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54 Cards in this Set

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What are the signs and symptoms of Streptococcal Disease?
-sore throat
-difficulty swallowing
*may progress to scarlet or rheumatic fever
What is the Etiological agent for Strep and how does it enter the body?
-Group A streptococi (S. pyogenes, pneumoniae, and faecalis)
-upper respiratory tract via respiratory droplets
How do you treat strep?
-penicillin or other antibiotics
What are the different types of hemolysis seen from the three types of strep infections?
-Alpha= S. pneumoniae
-Beta= S. pyogenes
-Gamma= S. faecalis
What is the suppurative form of strep?
Non-suppurative?
-pus forming, strep throat
-scarlet fever
What is the M protein?
-pili/fimbrae-like structures
-used for attachment (has specificity)
-major virulence antigen (80 different types; superantigen)
-anti-phaocytic; important for suppurative form
*antibody agains M protein is protective against infection!
Describe Erythrogenic toxin.
-produces by a lysogenic bacteriophage (superantigen)
-responsible for scarlet fever rash
-"Dick Test"
-predisposes tissue to damage by other toxins such as endotoxins so one becomes more sensitive
What is the Dick Test?
-indicates exposure to Erythrogenic toxin
-detects circulating antibody to toxin
What are hemolysins?
-Streptolysin S and O
-responsible for strep throat
What does Streptolysin S do?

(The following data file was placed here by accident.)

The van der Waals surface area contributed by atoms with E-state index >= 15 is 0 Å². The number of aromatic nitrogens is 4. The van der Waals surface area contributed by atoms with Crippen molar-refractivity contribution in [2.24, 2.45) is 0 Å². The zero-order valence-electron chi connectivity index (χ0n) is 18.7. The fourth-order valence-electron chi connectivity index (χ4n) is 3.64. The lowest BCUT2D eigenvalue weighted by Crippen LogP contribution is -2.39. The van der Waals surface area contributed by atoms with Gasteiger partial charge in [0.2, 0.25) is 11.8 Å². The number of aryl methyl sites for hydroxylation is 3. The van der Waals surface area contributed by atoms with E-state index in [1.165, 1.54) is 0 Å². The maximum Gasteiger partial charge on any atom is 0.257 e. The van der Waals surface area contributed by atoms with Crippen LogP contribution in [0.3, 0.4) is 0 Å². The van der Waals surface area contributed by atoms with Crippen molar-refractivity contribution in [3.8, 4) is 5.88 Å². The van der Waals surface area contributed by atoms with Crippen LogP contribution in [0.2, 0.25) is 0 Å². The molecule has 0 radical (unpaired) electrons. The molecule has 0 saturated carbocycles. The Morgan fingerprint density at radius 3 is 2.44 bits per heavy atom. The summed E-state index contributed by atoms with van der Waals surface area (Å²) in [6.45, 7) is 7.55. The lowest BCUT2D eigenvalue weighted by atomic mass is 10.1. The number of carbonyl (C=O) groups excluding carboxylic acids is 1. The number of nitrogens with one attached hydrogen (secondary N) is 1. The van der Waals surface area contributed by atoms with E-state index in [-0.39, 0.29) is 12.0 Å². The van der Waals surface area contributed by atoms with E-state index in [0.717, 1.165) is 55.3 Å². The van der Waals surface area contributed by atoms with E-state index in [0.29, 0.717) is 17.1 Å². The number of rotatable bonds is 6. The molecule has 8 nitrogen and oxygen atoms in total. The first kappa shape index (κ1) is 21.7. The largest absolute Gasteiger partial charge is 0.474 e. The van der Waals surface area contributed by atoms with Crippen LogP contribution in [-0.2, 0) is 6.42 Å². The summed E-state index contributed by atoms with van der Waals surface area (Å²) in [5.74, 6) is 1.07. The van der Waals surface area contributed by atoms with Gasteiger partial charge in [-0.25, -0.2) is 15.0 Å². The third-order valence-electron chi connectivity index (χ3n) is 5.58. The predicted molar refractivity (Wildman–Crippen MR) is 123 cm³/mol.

-oxygen stable hemolysin
-responsible for blood agar reaction
-toxic to tissue, leukocytes, red blood cells
What do Streptolysin O do?
-oxygen labile hemolysin
-binds cholesterol, cardiotoxic and other tissues
What is streptokinase used for?
-spreadin factor
-dissolves fibrin blood clots
What is impetigo?
-skin form of strep infection
What are "flesh eating" bacteria known as?
-necrotizing fasciitis
What is Scarlet fever?
-produces erythrogenic toxin (encoded by phage) that causes red rash, can be very severe
What is a sequela disease?
-a disease that is cuased by a preceding disease or inury in the same infividual
-a follow up disease
*Rheumatic fever and Acute Glomerulonephritis
Why is S. pyogenes such a huge problem in terms of sequela diseases?
-antigenic similarities to human tissues so if introduction occurs again, the body is also attacked!
Describe Rheumatic fever.
-M protein antibodies cause pharyngitis, joint inflammation, reddened skin, heart valve damage (cross-react with myosin protein in heart)
How do you treat Rheumatic fever?
-antibiotics (penicillin, erythromycin) if diagnosed early
Describe Acute Glomerulonephritis.
-from pharyngitis or skin infection
-blood in uring, edema, hypertension, severe pain
-S. pyogenes antigen-antibody complexes lodge in glomeruli of kidney
How do you treat Acute Gomerulonephritis?
-antibiotics liek penicillin and erythromycin
Describe Necrotizing fasciitis.
-extensive destruction of subcutaneous tissue
-due to massive immune (T cell) response to M protein and exotoxins
-treatable with antibiotics but can cause death in ~30% of cases due to rapid effects
What are the three types of tuberculosis?
-primary; initial case
-secondary; reestablished
-disseminated; tuberculosis involving many systems
What are the signs of initial TB?
Later?
-minor cough and mild fever
-difficulty breathing, chest pain, wheezing, and coughing up blood
What is the Etiological agent of TB?
-Mycobacterium tuberculosis
-Gram +, acid-fast bacillus
-slow growing (6W to colony)
-Cord factor
-mycolic acid in cell wall
What is special about mycolic acid in TB?
-protects cell allowing them to remain viable for long periods in aerosol drops
What is a cord factor in TB?
-protein attached to daughter cells in parallel alignment
-in cell wall
-required to cause disease
Describe pathogenesis of TB
-lodges in lungs
-surviveswithin un-activated alveolar macrophages
-elicits massive ummuve response and host cell damage
-forms aggregates of macrophages called tubercles
How do you diagnose TB?
-TB skin test identifies previous exposure to M. tuberculosis